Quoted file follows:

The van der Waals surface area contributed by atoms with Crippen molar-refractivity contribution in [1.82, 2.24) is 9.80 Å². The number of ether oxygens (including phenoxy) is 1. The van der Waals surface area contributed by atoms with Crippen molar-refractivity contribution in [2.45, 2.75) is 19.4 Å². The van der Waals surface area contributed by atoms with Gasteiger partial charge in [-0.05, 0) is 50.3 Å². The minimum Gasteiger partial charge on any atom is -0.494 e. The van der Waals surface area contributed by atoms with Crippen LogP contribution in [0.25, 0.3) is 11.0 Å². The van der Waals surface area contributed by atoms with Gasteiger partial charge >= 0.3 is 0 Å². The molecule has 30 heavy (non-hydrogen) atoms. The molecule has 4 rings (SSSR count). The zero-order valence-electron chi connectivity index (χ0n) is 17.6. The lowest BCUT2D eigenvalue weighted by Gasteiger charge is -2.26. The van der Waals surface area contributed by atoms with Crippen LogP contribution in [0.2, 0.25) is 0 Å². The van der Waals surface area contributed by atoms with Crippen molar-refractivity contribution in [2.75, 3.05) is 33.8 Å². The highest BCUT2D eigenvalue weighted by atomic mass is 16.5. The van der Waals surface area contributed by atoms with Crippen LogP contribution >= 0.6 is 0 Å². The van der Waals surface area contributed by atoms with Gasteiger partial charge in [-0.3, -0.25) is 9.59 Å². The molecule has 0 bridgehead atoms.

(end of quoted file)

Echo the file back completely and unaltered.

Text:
The van der Waals surface area contributed by atoms with Crippen molar-refractivity contribution in [1.82, 2.24) is 9.80 Å². The number of ether oxygens (including phenoxy) is 1. The van der Waals surface area contributed by atoms with Crippen molar-refractivity contribution in [2.45, 2.75) is 19.4 Å². The van der Waals surface area contributed by atoms with Gasteiger partial charge in [-0.05, 0) is 50.3 Å². The minimum Gasteiger partial charge on any atom is -0.494 e. The van der Waals surface area contributed by atoms with Crippen LogP contribution in [0.25, 0.3) is 11.0 Å². The van der Waals surface area contributed by atoms with Gasteiger partial charge >= 0.3 is 0 Å². The molecule has 30 heavy (non-hydrogen) atoms. The molecule has 4 rings (SSSR count). The zero-order valence-electron chi connectivity index (χ0n) is 17.6. The lowest BCUT2D eigenvalue weighted by Gasteiger charge is -2.26. The van der Waals surface area contributed by atoms with Crippen LogP contribution in [0.2, 0.25) is 0 Å². The van der Waals surface area contributed by atoms with Crippen molar-refractivity contribution in [2.75, 3.05) is 33.8 Å². The highest BCUT2D eigenvalue weighted by atomic mass is 16.5. The van der Waals surface area contributed by atoms with Crippen LogP contribution >= 0.6 is 0 Å². The van der Waals surface area contributed by atoms with Gasteiger partial charge in [-0.3, -0.25) is 9.59 Å². The molecule has 0 bridgehead atoms.